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Modelling the Onset of Northern and Southern Hemisphere Glaciation

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Stepanek, C. , Lohmann, G. and Knorr, G. (2010): Modelling the Onset of Northern and Southern Hemisphere Glaciation , IPY Oslo Science Conference, T1-2 Plate tectonics and polar gateways in the Earth system. .
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Abstract:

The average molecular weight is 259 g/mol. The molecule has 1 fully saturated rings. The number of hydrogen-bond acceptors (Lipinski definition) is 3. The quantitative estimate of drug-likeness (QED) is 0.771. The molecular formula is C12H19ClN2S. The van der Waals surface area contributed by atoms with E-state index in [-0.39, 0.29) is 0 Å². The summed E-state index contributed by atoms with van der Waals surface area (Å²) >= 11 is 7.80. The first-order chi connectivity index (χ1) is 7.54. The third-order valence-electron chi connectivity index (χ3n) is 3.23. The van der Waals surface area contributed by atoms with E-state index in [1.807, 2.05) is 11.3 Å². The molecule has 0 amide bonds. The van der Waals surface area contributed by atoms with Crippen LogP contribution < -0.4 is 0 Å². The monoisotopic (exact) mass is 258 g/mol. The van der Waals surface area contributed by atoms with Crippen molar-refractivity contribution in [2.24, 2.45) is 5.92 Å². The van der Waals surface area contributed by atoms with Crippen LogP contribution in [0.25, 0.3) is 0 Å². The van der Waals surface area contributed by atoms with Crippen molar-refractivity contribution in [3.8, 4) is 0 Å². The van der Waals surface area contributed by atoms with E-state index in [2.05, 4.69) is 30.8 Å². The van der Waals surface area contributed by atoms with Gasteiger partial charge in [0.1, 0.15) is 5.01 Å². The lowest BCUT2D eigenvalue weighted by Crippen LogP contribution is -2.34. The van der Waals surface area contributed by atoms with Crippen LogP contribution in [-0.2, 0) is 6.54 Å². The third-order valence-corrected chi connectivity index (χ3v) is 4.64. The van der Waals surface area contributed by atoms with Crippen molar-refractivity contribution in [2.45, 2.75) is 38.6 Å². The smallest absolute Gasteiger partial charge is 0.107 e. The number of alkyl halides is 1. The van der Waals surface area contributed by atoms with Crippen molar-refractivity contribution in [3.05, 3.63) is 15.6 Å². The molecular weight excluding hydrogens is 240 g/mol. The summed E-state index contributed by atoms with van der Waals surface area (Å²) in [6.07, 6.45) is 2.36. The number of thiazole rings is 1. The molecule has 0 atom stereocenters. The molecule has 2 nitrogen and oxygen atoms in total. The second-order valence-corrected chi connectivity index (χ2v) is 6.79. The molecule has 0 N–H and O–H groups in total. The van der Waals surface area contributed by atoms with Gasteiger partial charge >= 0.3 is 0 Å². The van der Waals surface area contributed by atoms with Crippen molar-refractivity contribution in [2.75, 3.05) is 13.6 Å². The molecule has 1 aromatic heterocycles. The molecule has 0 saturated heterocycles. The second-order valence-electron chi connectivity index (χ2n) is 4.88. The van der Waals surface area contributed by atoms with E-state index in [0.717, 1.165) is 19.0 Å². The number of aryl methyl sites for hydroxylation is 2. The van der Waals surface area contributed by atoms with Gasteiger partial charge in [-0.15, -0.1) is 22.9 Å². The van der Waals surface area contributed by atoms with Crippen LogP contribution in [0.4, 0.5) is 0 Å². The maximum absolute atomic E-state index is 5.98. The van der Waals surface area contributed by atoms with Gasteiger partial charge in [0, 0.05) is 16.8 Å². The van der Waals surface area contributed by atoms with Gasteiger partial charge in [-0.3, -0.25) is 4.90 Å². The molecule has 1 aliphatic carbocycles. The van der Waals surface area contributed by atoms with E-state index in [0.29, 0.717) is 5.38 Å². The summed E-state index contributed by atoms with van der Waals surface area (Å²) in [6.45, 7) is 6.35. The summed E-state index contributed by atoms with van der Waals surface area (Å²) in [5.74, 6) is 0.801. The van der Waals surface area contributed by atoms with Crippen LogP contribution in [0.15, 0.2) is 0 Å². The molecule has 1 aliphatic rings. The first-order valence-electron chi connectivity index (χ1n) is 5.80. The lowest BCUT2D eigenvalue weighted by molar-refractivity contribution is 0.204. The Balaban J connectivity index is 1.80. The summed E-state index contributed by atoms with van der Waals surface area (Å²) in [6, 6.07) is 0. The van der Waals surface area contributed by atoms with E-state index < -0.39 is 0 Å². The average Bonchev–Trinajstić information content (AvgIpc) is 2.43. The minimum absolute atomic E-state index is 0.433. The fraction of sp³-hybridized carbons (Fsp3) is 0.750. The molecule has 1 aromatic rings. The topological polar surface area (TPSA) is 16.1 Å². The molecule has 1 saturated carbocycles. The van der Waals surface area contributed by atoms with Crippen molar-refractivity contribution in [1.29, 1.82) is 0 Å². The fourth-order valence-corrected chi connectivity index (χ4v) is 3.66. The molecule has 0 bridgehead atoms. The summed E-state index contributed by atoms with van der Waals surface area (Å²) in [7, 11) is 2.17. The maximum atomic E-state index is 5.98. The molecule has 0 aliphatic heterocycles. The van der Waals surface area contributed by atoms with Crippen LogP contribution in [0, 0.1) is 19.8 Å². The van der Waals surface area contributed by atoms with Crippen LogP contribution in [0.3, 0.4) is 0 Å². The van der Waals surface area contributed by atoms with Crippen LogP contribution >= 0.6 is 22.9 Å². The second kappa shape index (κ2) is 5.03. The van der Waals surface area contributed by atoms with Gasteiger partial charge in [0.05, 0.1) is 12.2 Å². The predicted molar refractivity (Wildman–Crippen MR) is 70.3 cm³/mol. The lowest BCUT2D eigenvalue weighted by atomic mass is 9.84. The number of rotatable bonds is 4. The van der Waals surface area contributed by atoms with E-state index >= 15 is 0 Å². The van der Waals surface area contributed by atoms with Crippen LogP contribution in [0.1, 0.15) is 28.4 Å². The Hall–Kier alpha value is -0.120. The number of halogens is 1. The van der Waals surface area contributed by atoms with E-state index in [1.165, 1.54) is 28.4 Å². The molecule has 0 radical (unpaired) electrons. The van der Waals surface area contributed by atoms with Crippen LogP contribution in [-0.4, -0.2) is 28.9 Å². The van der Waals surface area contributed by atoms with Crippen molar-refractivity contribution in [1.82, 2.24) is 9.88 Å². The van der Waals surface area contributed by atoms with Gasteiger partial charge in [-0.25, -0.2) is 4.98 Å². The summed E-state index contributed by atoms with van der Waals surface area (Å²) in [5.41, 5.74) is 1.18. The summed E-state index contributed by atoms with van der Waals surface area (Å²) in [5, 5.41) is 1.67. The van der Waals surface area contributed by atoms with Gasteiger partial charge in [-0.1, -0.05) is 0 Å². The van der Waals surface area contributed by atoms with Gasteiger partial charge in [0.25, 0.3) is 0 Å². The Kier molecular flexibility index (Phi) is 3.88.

The Cenozoic is characterized by a change from early Cenozoic greenhouse conditions to the presence of abundant ice sheets in the late Eocene and early Oligocene. As yet, the simulation of this transition remains a challenge and the understanding of trigger mechanisms is limited. In the climate history of the Earth a combination of different processes might have generated climate transitions: Lear et al. (2008) found first proxy evidence for tropical sea-surface-water temperature decrease associated with Antarctic ice growth. DeConto and Pollard (2003) suggested that decreasing atmospheric carbon dioxide might be an important trigger for Antarctic glaciation. Haug and Tiedemann (1998) and Lunt et al. (2008) support the hypothesis that Arctic glaciation was fostered by the closure of the Panama Strait. The PhD project presented here aims to give a more complete mechanistic understanding on how glaciation on Earth occurred. Here we use the comprehensive earth system model COSMOS and a land ice sheet model (SICOPOLIS) to investigate the individual and synergetic contribution of three climate forcings: a) tectonic processes altering ocean gateways; b) draw down of atmospheric carbon dioxide and other greenhouse gases; c) evolution of orbital parameters and subsequent change in radiative forcing. In this presentation we give an overview of the complex experimental set-up, which is applied for long-term transient model runs and discuss preliminary results. First results based on experiments with the ocean general circulation model LSG demonstrate a clear dependence of the advective part of meridional ocean heat transport on the configuration of ocean gateways such as the Panama Strait, the Tethys Seaway and the Drake Passage (Stepanek et al., in preparation). Alteration of ocean gateways therefore might influence glaciation by causing a change in ocean meridional heat transport.

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